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How to free up some valuable time

By October 29, 2018October 28th, 2020law, Operations

Most lawyers are stressed out because they have too many obligations.

Some of those obligations are ones directly related to practicing law.

But many are optional commitments we agree to “just because it seemed like a good idea.”

Either way, the problem now is you’re overwhelmed.

The cult of law-tech zealots promises that you can use automation to teleport your way out of your misery. But that’s ridiculous.

Automation can help you do certain tasks faster.

But automation takes time to set up, to fine-tune, and to monitor to see if it’s really doing the amazing job it was supposed to do.

Sadly, what you really need to be more selective about the workload you agree to take on.

Is that speech you agreed to give really going to help you get more clients? And, if so, how exactly?

You’re not sure are you? Well, that’s a shame…

Because now you’ve got two days left to submit the written materials the organizer needs to ensure they can get CLE credit for the attendees.

Don’t feel bad about getting yourself into this jam. Learn how to avoid doing it again.

Wanna know the simple solution?

Stop agreeing to do so many things for so many people that are always imploring you to help.

The reason you feel stress is you’re not focused enough on the big prize.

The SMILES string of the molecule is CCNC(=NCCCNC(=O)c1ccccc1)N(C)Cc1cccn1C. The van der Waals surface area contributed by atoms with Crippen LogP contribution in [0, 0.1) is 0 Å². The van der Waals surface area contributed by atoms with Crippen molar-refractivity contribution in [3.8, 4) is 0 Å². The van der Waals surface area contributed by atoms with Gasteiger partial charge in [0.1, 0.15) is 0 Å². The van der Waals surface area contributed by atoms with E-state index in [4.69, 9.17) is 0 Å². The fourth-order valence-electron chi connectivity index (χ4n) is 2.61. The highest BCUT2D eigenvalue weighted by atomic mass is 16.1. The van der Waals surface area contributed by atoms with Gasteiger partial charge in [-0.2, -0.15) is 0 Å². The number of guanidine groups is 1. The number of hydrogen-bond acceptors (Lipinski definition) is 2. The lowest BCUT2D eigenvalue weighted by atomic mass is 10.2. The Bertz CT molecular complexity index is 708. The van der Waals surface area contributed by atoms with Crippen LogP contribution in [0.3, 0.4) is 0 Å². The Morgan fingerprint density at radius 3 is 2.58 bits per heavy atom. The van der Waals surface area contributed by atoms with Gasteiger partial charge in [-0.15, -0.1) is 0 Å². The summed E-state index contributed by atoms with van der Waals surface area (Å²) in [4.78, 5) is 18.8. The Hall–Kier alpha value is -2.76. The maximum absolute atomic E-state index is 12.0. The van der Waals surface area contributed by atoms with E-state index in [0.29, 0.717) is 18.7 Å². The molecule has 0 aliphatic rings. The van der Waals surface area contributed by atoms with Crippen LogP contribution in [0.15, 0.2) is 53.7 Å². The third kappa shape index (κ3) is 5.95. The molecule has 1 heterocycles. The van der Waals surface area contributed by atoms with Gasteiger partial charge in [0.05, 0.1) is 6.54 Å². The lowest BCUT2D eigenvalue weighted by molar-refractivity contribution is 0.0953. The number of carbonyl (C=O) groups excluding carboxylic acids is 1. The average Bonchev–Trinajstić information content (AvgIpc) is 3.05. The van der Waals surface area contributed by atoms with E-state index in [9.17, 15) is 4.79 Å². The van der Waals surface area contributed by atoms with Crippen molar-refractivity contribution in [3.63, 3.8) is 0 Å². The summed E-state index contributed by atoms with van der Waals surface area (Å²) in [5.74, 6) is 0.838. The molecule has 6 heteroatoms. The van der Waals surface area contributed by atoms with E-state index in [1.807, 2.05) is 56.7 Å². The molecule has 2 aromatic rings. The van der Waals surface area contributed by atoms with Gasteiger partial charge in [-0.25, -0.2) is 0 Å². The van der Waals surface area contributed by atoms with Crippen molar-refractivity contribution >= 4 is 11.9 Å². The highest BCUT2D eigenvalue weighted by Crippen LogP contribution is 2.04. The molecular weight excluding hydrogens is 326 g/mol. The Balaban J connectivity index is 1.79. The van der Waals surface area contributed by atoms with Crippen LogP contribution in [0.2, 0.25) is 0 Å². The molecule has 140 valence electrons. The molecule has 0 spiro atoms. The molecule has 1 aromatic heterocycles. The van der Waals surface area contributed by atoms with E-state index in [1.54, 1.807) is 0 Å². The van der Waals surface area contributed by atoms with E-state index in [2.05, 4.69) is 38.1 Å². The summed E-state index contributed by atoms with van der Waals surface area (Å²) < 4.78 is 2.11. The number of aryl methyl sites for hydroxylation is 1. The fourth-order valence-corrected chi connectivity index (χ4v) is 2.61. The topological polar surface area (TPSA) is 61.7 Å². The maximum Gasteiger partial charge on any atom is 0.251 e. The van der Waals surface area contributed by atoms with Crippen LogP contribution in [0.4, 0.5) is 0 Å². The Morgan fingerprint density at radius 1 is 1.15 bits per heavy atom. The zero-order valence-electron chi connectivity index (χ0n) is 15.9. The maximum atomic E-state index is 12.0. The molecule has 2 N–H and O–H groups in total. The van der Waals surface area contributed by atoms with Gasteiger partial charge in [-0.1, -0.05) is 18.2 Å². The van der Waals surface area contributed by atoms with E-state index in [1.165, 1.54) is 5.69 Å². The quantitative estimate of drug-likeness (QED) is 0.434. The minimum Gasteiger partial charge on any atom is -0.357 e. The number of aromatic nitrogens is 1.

The “big prize” is creating a practice that’s more easily managed because it requires less of your time and energy to manage it.

Technology will not help you focus on the prize (more likely it will distract you).

You can’t automate your way into a practice that’s smooth-running.

You have to learn to focus on the long-term goal, and that means…

You have to say no to the hundreds of less important things that you keep getting side-tracked by.

And when you start shedding the petty obligations that are dragging you down…

You can concentrate on the few important things that really matter.

Will it be easy to shed these insidious obligations? No, but only because of your mindset.

You believe that somehow it’s your duty to solve all these sporadic problems that people are only too happy to present you with.

You believe that every email that winds up in your inbox deserves a reply, even if it came out of the blue from someone you haven’t heard from in months.

Stop believing in things that are dragging you down.

Believe this instead: you can have the life you want if you’re willing to work for it.

But you’ll have to say “NO” to the things will create unnecessary friction.

That’s how you’ll escape this feeling of overwhelm and find your way to freedom and happiness.

Give it a try. You used to be good at saying no.

And you probably enjoyed it.

Channel your inner 5-year old and see how it feels.

I predict it will feel pretty good.

P.S. If you want a practice optimized for remote work & virtual collaboration, get this 24-page guide.
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